U.S. Pat. No. 5,050,757 issued on Sep. 24, 1991 to Daniel P. Hidding et al., titled “Container System,” describes a relatively larger bottle having a recess in one side thereof for frictionally holding a smaller bottle therein. The assembly provides for placement of a relatively smaller supply of medication from the larger bottle into the smaller bottle for convenient carriage. The Hidding et al. bottle assembly more closely resembles the assembly of the Thompson '343 U.S. Patent discussed further above, than any embodiments of the present invention.
U.S. Pat. No. 5,318,791 issued on Jun. 7, 1994 to Paul Millman et al., titled “Apparatus And Method For Cold Water Infusion Of Beverage And Sweetener,” describes a special lid assembly having a central post to which a cylindrical column may be secured. The cylindrical column provides for anchoring one or more tea bags thereto, and includes a sweetener diffusion compartment to one side thereof. The apparatus is assembled, and the tea and sweetener are diffused through the water within the container or cup. The present invention includes means for diffusing tea or other drink material into a water container, but differs considerably from the Millman et al. assembly, in that the present invention includes a sealed cap assembly for removable installation to a bottle of water or the like. The present sealed cap assembly is not reusable, and may contain other beverage materials than tea, unlike the Millman et al. device which is only adapted for securing tea bags thereto.
U.S. Pat. No. 5,623,865 issued on Apr. 29, 1997 to Perry Sidiropoulos, titled “Infuser,” describes multiple embodiments of a generally cylindrical telescoping device having a porous tube at its lower end and an impervious outer tube for telescoping over the porous tube. The porous tube is filled with tea or the like, with the outer tube covering the porous tube. For using the device, the outer tube is extended to expose the porous tube, which is inserted into the water to diffuse the tea into the water. The Sidiropoulos device thus more closely resembles the device of the Montesano '465 U.S. Patent discussed further above, than the present invention.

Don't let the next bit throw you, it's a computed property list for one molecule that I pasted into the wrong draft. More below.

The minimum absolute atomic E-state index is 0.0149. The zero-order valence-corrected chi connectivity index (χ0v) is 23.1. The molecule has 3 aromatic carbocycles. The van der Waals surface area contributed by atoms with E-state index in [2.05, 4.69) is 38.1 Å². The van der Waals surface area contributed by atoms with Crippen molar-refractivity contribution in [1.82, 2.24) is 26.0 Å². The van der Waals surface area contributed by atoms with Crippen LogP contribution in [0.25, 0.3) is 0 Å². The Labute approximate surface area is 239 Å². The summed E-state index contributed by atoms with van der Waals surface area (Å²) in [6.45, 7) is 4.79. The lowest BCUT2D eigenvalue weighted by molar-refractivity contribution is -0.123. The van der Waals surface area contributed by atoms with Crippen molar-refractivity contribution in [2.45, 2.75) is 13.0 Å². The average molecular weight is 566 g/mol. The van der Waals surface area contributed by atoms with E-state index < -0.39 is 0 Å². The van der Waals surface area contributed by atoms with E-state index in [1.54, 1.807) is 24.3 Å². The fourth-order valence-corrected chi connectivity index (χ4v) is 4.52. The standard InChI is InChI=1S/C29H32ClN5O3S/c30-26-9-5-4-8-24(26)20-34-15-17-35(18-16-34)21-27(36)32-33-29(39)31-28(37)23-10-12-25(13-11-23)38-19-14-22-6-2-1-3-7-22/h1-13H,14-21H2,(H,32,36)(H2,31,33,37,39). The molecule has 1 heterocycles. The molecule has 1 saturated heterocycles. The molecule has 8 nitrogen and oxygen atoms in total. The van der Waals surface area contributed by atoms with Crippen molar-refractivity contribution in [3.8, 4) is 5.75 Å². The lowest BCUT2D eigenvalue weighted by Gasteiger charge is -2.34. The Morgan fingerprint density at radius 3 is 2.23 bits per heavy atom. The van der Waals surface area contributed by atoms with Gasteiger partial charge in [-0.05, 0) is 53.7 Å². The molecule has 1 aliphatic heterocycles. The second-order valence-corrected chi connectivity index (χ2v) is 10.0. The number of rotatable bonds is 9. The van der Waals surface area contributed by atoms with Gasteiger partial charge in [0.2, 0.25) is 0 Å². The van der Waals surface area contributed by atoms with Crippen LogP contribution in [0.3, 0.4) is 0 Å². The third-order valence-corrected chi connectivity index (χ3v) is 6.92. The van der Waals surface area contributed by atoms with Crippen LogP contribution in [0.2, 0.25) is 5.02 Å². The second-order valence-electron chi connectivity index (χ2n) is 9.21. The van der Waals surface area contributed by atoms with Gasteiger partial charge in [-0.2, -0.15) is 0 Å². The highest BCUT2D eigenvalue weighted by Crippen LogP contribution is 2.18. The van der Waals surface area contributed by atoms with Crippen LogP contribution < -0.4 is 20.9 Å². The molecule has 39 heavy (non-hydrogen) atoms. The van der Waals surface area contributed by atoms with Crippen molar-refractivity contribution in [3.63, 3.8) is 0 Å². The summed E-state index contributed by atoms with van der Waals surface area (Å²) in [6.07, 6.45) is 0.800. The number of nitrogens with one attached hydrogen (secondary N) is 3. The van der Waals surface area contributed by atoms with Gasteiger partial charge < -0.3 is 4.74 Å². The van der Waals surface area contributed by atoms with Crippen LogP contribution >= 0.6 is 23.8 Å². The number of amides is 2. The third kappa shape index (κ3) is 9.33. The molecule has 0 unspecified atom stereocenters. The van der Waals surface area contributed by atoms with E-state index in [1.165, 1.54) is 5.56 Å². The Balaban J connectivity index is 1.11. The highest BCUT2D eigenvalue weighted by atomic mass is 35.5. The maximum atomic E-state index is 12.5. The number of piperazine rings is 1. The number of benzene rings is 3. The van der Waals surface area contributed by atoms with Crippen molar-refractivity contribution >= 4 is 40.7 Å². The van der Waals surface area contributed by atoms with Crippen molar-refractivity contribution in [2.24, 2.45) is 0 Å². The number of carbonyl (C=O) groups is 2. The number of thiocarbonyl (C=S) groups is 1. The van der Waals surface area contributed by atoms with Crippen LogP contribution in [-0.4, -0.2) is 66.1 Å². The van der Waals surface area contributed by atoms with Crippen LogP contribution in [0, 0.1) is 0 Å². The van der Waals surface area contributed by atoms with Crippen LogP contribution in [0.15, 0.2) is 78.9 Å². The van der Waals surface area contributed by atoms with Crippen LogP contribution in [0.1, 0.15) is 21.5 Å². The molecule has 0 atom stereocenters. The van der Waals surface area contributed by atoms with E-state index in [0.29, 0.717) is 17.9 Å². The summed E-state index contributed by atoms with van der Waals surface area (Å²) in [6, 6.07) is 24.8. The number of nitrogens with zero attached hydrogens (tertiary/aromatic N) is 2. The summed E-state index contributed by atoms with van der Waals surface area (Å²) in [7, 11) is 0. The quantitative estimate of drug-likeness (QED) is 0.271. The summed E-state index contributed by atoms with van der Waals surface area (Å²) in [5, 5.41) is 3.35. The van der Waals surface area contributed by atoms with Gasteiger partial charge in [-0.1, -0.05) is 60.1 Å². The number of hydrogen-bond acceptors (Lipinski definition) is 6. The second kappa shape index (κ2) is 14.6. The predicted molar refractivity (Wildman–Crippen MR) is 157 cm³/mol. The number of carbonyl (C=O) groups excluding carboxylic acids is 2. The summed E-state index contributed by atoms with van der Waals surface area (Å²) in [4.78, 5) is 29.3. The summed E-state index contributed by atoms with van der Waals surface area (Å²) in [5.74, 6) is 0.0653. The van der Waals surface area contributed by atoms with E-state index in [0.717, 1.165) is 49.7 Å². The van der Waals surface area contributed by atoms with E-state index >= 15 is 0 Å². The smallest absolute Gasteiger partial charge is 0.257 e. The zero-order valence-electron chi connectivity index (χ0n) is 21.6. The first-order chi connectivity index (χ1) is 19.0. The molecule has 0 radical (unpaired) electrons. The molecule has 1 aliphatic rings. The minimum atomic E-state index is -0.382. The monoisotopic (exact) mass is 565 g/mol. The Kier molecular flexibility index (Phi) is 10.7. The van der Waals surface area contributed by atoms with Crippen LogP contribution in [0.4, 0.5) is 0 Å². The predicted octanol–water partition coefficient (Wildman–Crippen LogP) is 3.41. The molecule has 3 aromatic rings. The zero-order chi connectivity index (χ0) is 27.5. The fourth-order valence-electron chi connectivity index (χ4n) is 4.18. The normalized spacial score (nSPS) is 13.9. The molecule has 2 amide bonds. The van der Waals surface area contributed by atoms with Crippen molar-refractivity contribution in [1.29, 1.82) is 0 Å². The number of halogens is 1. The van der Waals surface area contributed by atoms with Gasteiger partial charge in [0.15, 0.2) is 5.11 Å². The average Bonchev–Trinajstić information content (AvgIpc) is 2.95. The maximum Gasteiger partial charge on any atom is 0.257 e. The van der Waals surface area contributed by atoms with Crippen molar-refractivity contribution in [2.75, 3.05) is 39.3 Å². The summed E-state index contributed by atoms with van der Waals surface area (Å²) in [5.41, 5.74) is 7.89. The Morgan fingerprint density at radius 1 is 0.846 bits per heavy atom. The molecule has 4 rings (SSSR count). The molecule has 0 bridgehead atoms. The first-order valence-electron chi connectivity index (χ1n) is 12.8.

U.S. Pat. No. 5,746,113 issued on May 5, 1998 to Lily Ko, titled “Infusion Vessel,” describes a cup having a perforated tea holding compartment therewith, either formed integrally with the cup or as a removable compartment. The Ko device thus more closely resembles the apparatus of the '994 U.S. Patent to Post, discussed further above, than it does the present invention.
U.S. Pat. No. 5,866,185 issued on Feb. 2, 1999 to Edward K. Burkett, titled “Method And Device For Dispensing An Ingestible Soluble Material For Further Dissolving In A Liquid, ” describes a device having a porous cylindrical wall and containing a dry soluble material therein. The outer surface of the tube is coated with a sweetener or other soluble substance. When the device is immersed in water, flow through the porosities diffuses the substance within the tube through the water, with the outer coating also dissolving. The Burkett device thus more closely resembles the device of the '451 U.S. Patent to Lowe, discussed further above and cited as prior art by Burkett, than it does the present invention.
U.S. Pat. No. D-100,412 issued on Jul. 14, 1936 to Bernard Carp, titled “Combination Recessed Bottle,” illustrates a design for a relatively larger bottle having a recess with a smaller bottle set within the recess of the larger bottle. The Carp design thus more closely resembles the combination bottle apparatus of the Thompson '343 and Hidding et al. '757 U.S. Patents, than it does the present bottle with its inset wall and label enclosure.
British Patent Publication No. 480,596 accepted on Feb. 22, 1938 to Frederick J. E. Alexander, titled “Improvements In Tea, Coffee Or Like Infusers,” describes a rigid container having an impervious bottom and a perforated or screened top portion. Tea, coffee, etc. is placed within the device, which is then closed and immersed in hot water. The device is much too large to be inserted through the neck of a bottle and cannot serve as a removable cap for sealing the bottle, as provided by the infusion method of the present invention. The Alexander device is a variation upon the “tea ball” concept, and does not closely resemble the drink mix infusion embodiments of the present invention.